Monday, April 12, 2010

The fairer sex plays the dirtiest game

I continue to mark the well-deserved ass-kicking Nazi Germany received 65 years ago.

Miss V From Moscow (1942)
Starring: Lola Lane, John Vosper, Howard Banks, William Vaughn, Kathryn Sheldon, Paul Weigel and Noel Madison
Director: Albert Herman
Rating: Five of Ten Stars

When a top female Nazi spy is killed by the Allies, a Russian agent that bears a striking resemblance to her (Lane) is sent to Paris to infiltrate the Nazi intelligence apparatus. But when she draws the attentions of a love-struck Wehrmacht colonel (Vosper), an over-sexed downed American bomber pilot (Banks) and the suspicions of Gestapo operatives (Sheldon and Madison), her mission and very life are placed in jeopardy.

"Miss V From Moscow" is a fun little spy movie where many chuckles will be had at the interchanges between the beautiful Russian spy who is passing herself off as one of Hitler's favorite agents, and the German Army Colonel who is smitten with her, partly because of her beauty but mostly because of her connection with his beloved Fuhrer.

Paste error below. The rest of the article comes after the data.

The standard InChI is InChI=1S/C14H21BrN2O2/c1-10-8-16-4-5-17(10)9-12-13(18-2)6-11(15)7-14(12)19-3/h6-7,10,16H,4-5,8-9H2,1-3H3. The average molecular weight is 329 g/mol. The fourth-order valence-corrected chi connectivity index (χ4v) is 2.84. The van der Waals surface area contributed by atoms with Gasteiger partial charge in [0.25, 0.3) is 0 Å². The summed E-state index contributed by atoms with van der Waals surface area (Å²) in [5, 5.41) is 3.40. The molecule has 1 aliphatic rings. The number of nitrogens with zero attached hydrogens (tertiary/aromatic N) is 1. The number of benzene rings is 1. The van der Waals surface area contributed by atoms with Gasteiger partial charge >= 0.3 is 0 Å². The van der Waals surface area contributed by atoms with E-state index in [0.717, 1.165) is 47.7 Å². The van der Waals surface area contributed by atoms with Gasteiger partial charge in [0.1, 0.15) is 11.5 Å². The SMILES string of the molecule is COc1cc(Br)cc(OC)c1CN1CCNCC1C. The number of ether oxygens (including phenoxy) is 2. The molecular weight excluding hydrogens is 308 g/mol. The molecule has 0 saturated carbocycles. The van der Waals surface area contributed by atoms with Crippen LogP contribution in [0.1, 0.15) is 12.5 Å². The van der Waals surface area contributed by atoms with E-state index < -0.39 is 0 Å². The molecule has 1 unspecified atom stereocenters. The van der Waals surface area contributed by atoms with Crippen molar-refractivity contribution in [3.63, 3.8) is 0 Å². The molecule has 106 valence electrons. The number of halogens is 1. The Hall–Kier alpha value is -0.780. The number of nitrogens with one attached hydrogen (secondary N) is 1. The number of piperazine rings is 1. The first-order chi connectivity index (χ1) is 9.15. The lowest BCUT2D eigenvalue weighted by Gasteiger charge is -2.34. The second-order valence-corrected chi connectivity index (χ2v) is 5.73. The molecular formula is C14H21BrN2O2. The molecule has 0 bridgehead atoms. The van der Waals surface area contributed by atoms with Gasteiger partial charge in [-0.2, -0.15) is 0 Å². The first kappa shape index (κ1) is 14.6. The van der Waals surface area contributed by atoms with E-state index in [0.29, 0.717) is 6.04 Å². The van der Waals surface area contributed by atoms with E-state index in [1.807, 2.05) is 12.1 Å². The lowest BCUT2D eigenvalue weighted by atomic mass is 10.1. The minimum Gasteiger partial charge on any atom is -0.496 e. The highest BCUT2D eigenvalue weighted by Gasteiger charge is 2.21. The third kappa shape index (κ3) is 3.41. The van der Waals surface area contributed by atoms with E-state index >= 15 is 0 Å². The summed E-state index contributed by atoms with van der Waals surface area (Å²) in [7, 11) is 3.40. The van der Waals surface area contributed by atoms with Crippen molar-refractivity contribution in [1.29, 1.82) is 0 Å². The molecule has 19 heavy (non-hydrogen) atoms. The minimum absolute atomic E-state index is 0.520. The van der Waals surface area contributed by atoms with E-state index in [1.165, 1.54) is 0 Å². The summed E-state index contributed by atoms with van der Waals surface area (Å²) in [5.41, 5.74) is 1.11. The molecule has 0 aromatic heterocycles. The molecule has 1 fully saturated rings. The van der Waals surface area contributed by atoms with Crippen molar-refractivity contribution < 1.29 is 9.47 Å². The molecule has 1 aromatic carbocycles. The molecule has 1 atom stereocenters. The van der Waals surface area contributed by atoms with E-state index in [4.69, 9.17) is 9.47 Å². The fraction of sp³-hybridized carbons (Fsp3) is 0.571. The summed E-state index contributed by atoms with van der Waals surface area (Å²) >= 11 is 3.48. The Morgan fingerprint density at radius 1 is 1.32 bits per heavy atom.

One scene is both hilarious and chilling, when Miss V and Colonel Heinrick attend a speech by Hitler. Heinrick is so enraptured during that scen that one keeps expecting him to throw his underwear at the stage, or perhaps even faint after squeeling like a school girl, but he is also not really listening to what Hitler is saying. The scene would perhaps be even funnier if it wasn't for the fact that it is probably an accurate portrayal of how much of the German people reacted to Hitler.

For the most part, though, the humor arises from the Russian agent using double-entrendres to respond to Heinrick whenever he prasies Hitler--giving what to Heinrick sounds like equally adoring and loving comments.

Aside from Lola Lane and John Vosper, no one really stands out. The rest of the cast are decent enough but they are playing as part of the background, not rising above the supporting roles that they play. (Howard Banks is extremely annoying as the "dashing airman", but I blame 1940s cinematic tropes more than I blame the actor for this; he's basically filling the role of "wise-cracking trouble-maker" that would be a reporter or a private detective if this wasn't a movie about a lady spy.)

This is a fun, fluffy flick if you have a taste for old-time low budget movies, but it's not worth going out of your way for. It's not bad, but it's also not especially good.

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